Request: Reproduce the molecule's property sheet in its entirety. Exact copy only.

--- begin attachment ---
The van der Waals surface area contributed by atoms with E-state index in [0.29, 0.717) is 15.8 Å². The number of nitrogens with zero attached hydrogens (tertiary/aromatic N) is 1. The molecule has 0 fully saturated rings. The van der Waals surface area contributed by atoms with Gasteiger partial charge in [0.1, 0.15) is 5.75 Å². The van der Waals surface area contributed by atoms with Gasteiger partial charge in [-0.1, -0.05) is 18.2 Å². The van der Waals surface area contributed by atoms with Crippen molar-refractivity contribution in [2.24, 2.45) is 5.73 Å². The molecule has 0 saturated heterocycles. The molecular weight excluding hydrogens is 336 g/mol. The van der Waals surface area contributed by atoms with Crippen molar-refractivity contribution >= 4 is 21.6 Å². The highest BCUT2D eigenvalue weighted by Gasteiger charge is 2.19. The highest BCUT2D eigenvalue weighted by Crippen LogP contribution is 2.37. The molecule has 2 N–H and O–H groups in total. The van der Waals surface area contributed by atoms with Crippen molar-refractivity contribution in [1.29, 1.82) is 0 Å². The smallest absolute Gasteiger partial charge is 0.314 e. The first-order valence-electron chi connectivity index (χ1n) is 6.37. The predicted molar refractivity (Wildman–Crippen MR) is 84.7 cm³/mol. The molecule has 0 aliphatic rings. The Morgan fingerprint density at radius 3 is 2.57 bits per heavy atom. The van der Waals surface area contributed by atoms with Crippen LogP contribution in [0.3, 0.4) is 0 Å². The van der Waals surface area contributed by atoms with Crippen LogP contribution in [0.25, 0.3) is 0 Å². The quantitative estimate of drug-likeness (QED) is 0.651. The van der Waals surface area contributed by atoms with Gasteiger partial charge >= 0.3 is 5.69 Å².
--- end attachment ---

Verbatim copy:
The van der Waals surface area contributed by atoms with E-state index in [0.29, 0.717) is 15.8 Å². The number of nitrogens with zero attached hydrogens (tertiary/aromatic N) is 1. The molecule has 0 fully saturated rings. The van der Waals surface area contributed by atoms with Gasteiger partial charge in [0.1, 0.15) is 5.75 Å². The van der Waals surface area contributed by atoms with Gasteiger partial charge in [-0.1, -0.05) is 18.2 Å². The van der Waals surface area contributed by atoms with Crippen molar-refractivity contribution in [2.24, 2.45) is 5.73 Å². The molecule has 0 saturated heterocycles. The molecular weight excluding hydrogens is 336 g/mol. The van der Waals surface area contributed by atoms with Crippen molar-refractivity contribution >= 4 is 21.6 Å². The highest BCUT2D eigenvalue weighted by Gasteiger charge is 2.19. The highest BCUT2D eigenvalue weighted by Crippen LogP contribution is 2.37. The molecule has 2 N–H and O–H groups in total. The van der Waals surface area contributed by atoms with Crippen molar-refractivity contribution in [1.29, 1.82) is 0 Å². The smallest absolute Gasteiger partial charge is 0.314 e. The first-order valence-electron chi connectivity index (χ1n) is 6.37. The predicted molar refractivity (Wildman–Crippen MR) is 84.7 cm³/mol. The molecule has 0 aliphatic rings. The Morgan fingerprint density at radius 3 is 2.57 bits per heavy atom. The van der Waals surface area contributed by atoms with Crippen LogP contribution in [0.3, 0.4) is 0 Å². The van der Waals surface area contributed by atoms with Crippen LogP contribution in [0.25, 0.3) is 0 Å². The quantitative estimate of drug-likeness (QED) is 0.651. The van der Waals surface area contributed by atoms with Gasteiger partial charge >= 0.3 is 5.69 Å².